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Publication numberUS5210669 A
Publication typeGrant
Application numberUS 07/573,878
Publication dateMay 11, 1993
Filing dateAug 27, 1990
Priority dateAug 27, 1990
Fee statusLapsed
Publication number07573878, 573878, US 5210669 A, US 5210669A, US-A-5210669, US5210669 A, US5210669A
InventorsGerald L. Weispfenning, John Bortins
Original AssigneeSeagate Technology, Inc.
Export CitationBiBTeX, EndNote, RefMan
External Links: USPTO, USPTO Assignment, Espacenet
Methods of improved servo head passive noise cancellation by placement and orientation of multiple servo transducers
US 5210669 A
Abstract
A servo head in a disk file data storage system includes two servo transducers which are connected so that noise induced by a nearby writing data head will cancel. The two servo transducers are located an equal distance from the data transducer. The pole tips of the first servo transducer are positioned to read servo information stored on an adjacent servo disk. The pole tips of the second servo transducer are oriented away from the servo disk surface to prevent the second servo transducer from reading an unwanted signal from the servo disk.
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Claims(19)
What is claimed is:
1. A data storage system, comprising:
a spindle;
a first magnetic disk mounted on the spindle for storing information;
a second magnetic disk mounted on the spindle for storing information;
a first head, positioned between the first and second magnetic disks and adjacent the first magnetic disk, the first head including a slider and a first transducer mounted on the slider for writing information to the first magnetic disk; and
a second head, positioned between the first and second magnetic disks and adjacent the second magnetic disk, for producing an output signal as a function of the information stored on the second magnetic disk, the second head including a slider, a second transducer mounted on the slider for reading the information stored on the second magnetic disk, and a third transducer mounted on the slider, wherein the third transducer is a magnetic transducer having pole tips, the pole tips being oriented in a direction away from the second magnetic disk, the second and third transducers being connected to produce the output signal so noise signals induced in the second transducer by operation of the first transducer tend to be canceled by noise signals induced in the third transducer by operation of the first transducer.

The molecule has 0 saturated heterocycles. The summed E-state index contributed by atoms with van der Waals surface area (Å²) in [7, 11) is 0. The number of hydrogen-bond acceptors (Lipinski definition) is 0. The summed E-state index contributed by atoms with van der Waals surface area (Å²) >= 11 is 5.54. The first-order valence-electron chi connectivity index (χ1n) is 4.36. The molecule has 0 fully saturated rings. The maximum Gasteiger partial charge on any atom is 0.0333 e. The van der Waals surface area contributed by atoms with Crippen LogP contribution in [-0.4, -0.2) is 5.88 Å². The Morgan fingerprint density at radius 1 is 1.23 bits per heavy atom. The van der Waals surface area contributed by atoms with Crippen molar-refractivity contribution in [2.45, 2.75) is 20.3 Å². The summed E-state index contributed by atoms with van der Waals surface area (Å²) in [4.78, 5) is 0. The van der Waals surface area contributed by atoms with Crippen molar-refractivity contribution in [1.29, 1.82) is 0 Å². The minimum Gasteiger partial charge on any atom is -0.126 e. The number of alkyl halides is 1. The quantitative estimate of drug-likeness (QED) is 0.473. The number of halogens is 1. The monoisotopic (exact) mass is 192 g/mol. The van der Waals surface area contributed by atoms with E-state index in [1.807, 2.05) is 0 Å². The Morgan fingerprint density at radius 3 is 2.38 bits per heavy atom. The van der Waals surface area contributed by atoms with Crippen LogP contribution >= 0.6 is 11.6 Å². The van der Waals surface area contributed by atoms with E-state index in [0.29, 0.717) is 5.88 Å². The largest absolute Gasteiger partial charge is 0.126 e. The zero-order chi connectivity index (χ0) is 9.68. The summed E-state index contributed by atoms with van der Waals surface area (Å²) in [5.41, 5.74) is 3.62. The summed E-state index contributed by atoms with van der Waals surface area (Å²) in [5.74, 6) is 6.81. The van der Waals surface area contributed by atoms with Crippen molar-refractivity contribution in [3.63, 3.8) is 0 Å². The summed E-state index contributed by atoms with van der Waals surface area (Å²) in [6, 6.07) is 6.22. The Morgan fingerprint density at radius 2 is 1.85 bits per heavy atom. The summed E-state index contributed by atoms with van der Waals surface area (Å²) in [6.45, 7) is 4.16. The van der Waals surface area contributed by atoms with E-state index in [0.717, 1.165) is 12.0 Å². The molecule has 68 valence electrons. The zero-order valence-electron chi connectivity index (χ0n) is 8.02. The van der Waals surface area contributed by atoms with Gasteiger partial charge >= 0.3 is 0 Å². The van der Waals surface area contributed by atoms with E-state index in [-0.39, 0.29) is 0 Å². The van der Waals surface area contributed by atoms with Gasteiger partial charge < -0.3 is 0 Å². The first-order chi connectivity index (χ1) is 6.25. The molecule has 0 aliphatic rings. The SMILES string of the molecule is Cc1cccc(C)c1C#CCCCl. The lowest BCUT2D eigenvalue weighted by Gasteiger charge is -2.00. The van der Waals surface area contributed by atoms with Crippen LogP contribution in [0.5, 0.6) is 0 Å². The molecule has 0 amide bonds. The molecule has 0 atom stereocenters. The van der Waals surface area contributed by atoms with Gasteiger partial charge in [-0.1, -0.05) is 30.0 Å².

2. The data storage system of claim 1 wherein the second transducer and the third transducer are essentially equidistant from the first transducer.
3. The data storage system of claim 2 wherein the first magnetic disk comprises:
a data disk for storing data.
4. The data storage system of claim 3 wherein the second magnetic disk comprises:
a servo disk for storing servo information.
5. The data storage system of claim 4 wherein the first transducer comprises:
a data transducer for writing data to the data disk.
6. The data storage system of claim 5 wherein the second transducer comprises:
a first servo transducer for reading the servo information stored on the servo disk.
7. The data storage system of claim 6 wherein the third transducer comprises:
a second servo transducer, wherein the first and second servo transducers are connected to produce the output signal as a function of the servo information stored on the servo disk.
8. The data storage system of claim 7 and further comprising:
a servo actuator for positioning the first head and the second head as a function of the output signal produced by the first and second servo transducers.
9. A data storage system, comprising:
a spindle;
a first magnetic disk mounted on the spindle for storing information;
a second magnetic disk mounted on the spindle for storing information;
a first head, positioned between the first and second magnetic disks and adjacent the first magnetic disk, the first head including a slider and a first transducer mounted on the slider for writing information onto the first magnetic disk; and